Design and Simulation of Discrete-Time Cellular Neural Network by

haremboingAI and Robotics

Oct 20, 2013 (4 years and 2 months ago)

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D
e
sign and Simulation of Discrete
-
Time Cellular Neural Network

by

N
egative
D
ifferential

R
esistance

Devices


Yaw
-
Hwang Chen,
Long
-
Xian Su
,

Kwang
-
Jow Gan,

Cher
-
Shiung Tsai, Dong
-
Shong Liang,
Chi
-
Pin
Chen
,
溫俊明
and
塗俊達


Department of Electronic Engineering, Kun

Shan University of Technology

(NSC93
-
2215
-
E
-
168
-
002)

Abstract

Resonant tunneling diodes(RTD

s) have found
various application in high
-
speed digital and
analog circuits due to their
specific

advantages
associated with the unique folded
-
back
negative diffe
rential resistance (NDR) I
-
V
characteristics.

In this paper we
realize
d negative differential
resistance (NDR) I
-
V curve of RTD by
n
egative
d
iff
e
rential

r
esistance

d
evices
.

The
NDR device is composed of
metal
-
oxide

semiconductor

field
-
effect

transistor (MO
S)
devices
.

The discrete
-
time cellular neural
network cell is composed of NDR devices.
Therefore, the DT
-
CNN can be fabricated by
standard CMOS process.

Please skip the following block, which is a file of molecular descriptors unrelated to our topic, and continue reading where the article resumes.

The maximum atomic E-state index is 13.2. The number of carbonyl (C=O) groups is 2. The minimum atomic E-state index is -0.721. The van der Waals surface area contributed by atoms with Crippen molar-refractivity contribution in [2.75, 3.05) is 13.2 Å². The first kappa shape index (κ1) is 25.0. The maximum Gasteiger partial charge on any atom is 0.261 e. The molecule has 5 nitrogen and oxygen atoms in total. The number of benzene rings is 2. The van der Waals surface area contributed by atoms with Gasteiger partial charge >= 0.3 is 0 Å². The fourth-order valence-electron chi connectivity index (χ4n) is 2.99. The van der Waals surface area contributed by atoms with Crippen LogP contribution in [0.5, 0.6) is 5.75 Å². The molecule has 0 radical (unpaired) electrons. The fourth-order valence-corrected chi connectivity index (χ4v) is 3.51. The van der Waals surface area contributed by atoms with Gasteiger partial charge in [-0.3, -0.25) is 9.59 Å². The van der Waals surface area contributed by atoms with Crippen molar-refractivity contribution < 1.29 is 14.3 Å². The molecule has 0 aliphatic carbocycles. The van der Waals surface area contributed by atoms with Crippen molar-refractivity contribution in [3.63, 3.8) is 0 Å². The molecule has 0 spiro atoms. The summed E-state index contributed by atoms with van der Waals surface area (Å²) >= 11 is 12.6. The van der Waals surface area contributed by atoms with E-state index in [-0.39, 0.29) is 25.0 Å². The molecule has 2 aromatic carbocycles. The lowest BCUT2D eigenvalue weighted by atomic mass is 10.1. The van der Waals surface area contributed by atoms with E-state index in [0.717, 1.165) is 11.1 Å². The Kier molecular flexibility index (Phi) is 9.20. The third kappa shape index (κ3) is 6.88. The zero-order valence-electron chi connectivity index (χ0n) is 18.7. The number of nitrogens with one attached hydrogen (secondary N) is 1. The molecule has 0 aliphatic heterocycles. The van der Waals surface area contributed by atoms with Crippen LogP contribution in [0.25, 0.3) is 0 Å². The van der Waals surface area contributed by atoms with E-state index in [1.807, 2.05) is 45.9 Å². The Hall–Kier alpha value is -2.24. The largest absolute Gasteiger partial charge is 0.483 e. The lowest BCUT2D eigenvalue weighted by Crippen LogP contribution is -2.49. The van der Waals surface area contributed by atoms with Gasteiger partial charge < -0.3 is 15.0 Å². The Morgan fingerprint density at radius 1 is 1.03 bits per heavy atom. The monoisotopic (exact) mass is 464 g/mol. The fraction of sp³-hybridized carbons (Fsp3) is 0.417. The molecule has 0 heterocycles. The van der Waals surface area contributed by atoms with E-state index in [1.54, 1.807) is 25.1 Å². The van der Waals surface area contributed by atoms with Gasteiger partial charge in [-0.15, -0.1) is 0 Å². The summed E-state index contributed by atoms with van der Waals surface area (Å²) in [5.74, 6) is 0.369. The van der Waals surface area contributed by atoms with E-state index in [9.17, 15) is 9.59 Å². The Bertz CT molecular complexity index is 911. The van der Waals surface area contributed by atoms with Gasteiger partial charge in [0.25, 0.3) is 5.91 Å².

I.

Introduction

The
cellular
n
eural
n
e
t
work
s wer
e invented by
Chua and Yang in

1988. It is in order to sol
ve
real
-
world problems in image processing,
robotics, motion video and many other
complex computational problems.
Th
er
efore

evokes the widespread discussion

and there
have been
documented

in the first two
IEEE International Workshops on C
ell
ular

N
eural
N
etwork
s and their Application in
1992, while retained the two basic concepts of
local connectedness and analog circuit
dynamics.

Definition: The CNN is a

i)


2
-
, 3
-
, or n
-
dimensional array of

ii)

mainly identical dynamical systems,
called cells, which satisfies
two properties:

iii)

most interactions are local with a finite
radius
r

,and

iv)

all state variables are continuous valued
signals.

A typical example of a cell

of a
c
ellular

n
eural

n
etwork
s is shown in figure 1,
where the suffices
u, x
,

a
nd
y

denote the
input, state, and output respectively.
Therefore

node voltage
,
and

are defined input, state, and output voltage
respectively.



is a linear capacit
or;

and

are
linear resistors;
I

is an independent current
source;


and


are
linear voltage
controlled

current sources
with the characteristics
which


=

(1)

and


=
.
(2)


(3)

is a piecewise
-
linear voltage controlled
current source;

is

a time
-
invariant
independent voltage source.

The circuit equations of a cell which satisfy
KCL and KVL are easily derived as follow:

State equation

is


(4)

Where
and

are the
non
linear cloning templates.

Output equation is


(5)

Input equation is


(6)

Constraint conditions

are

. (7)